Recently statistics have showed that Chinese airlines are suffering protecting load factors because of capacity additions while the European airlines on the contrary are suffering due to capacity reductions.
The four major Chinese airlines required capacity increases while only one, China Eastern recorded a fall during the month of July. Year on year all four together realized an increase of 11.3%. Nevertheless the struggle for load factors remained since all airlines recorded capacity increases ahead of growth demand.
Air China registered the largest increase by 27.1% in July, although these double digit results were not enough to outstrip the 28.2% y-o-y jump in supply. The fast-growing airline has expanded its fleet over recent months.
In September 2015 it began recording double-digit percentage increase in available cargo capacity and since then its fleet has increased from 518 to 566 aircraft. As a result of supply outstripping demand in July, its load factor slipped by 0.6 percentage points to 57.5%.
The largest decline in load factor during July was experienced by China Eastern, which recorded a 9.4 year on year percentage point decline in July as demand decreased by 11.1% and capacity increased by 5.1%. Although the demand during July was down for the first time in seven months, China Eastern realized an increase.
Hong Kong based Cathay Pacific, world biggest cargo airline, recorded a 1.4% y-o-y increase in volumes in July. Their capacity increased with 6.2% during the month resulting in its load factor going downwards from 64.7% to 61.8%. The airline said that demand for the month had been below expectation.
Clast but not least, China Southern realized an 8% y-o-y increase while its load factor declined as their capacity increased by 12.5%.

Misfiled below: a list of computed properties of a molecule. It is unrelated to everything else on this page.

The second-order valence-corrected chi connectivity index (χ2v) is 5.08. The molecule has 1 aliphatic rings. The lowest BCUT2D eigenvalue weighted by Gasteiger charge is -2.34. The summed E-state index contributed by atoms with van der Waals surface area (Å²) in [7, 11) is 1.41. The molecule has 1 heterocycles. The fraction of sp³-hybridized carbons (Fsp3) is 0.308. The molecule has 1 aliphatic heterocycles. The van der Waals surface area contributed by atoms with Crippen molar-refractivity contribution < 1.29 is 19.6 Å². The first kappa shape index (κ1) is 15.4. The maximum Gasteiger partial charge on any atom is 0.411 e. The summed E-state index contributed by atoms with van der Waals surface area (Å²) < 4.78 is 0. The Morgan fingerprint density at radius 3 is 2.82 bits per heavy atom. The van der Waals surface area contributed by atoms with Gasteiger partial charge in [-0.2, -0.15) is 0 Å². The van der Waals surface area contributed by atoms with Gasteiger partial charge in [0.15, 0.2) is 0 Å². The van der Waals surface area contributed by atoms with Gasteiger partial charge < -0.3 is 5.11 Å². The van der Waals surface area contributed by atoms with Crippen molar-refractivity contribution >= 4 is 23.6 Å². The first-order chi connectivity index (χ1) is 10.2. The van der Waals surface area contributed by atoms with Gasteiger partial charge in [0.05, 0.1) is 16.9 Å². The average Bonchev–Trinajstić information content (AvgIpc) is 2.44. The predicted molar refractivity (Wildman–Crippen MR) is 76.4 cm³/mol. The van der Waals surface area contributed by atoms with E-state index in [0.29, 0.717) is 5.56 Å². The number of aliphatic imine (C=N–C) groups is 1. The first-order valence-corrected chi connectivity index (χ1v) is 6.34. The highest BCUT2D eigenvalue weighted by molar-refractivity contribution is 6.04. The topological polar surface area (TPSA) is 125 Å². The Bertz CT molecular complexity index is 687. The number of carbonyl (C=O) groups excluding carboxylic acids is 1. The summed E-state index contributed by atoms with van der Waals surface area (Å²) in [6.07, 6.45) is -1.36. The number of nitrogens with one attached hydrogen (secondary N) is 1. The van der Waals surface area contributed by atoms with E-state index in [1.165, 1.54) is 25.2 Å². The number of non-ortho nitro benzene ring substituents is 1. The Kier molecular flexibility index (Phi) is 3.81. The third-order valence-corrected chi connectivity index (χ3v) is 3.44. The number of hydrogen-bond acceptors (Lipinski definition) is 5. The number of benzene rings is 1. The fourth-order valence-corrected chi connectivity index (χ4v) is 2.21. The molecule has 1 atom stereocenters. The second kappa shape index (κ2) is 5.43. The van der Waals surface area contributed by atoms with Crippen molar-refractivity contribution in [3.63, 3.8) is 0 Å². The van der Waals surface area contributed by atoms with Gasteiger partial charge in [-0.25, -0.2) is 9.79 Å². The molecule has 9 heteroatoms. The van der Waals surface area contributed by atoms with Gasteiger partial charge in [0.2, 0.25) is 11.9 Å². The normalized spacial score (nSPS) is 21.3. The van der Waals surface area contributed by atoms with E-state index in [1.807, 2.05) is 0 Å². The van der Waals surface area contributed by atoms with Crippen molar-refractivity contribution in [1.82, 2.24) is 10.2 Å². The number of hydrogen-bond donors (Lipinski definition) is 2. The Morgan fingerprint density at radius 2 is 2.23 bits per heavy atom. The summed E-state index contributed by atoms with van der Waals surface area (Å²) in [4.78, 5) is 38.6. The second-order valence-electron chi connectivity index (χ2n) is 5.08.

While air cargo growth in general has softened across the world as the year has progressed, according to IATA, the slowdown has been more severe in Europe than Asia. During the first half of 2016, European airlines suffered a decline in four of the six months compared to 2015, while Asian airless were only confronted with one month of declining figures.
Conclusion of the current situation during the first half of 2016 is that major airlines from both Asia Pacific and Europe are facing downwards load factors but the circumstances are different. While Europeans seek the reasons by a fall in cargo demand, the Asia Pacific carriers suffer from capacity increases outstripping growth.
For other major Asian airlines that report monthly statistics, their load factor declines seem to be more closely affected by demand slips than capacity additions, like European rivals.
Eva Air saw cargo demand decline by 11% year on year in July while its capacity was reduced by the lower amount of 3.7% resulting in a 4.3 percentage point slip in load factor. SIA Cargo has reported a 5% volume decline and a 1.5% capacity increase. As a result its load factor was down to 58.4% from 62.5% a year earlier.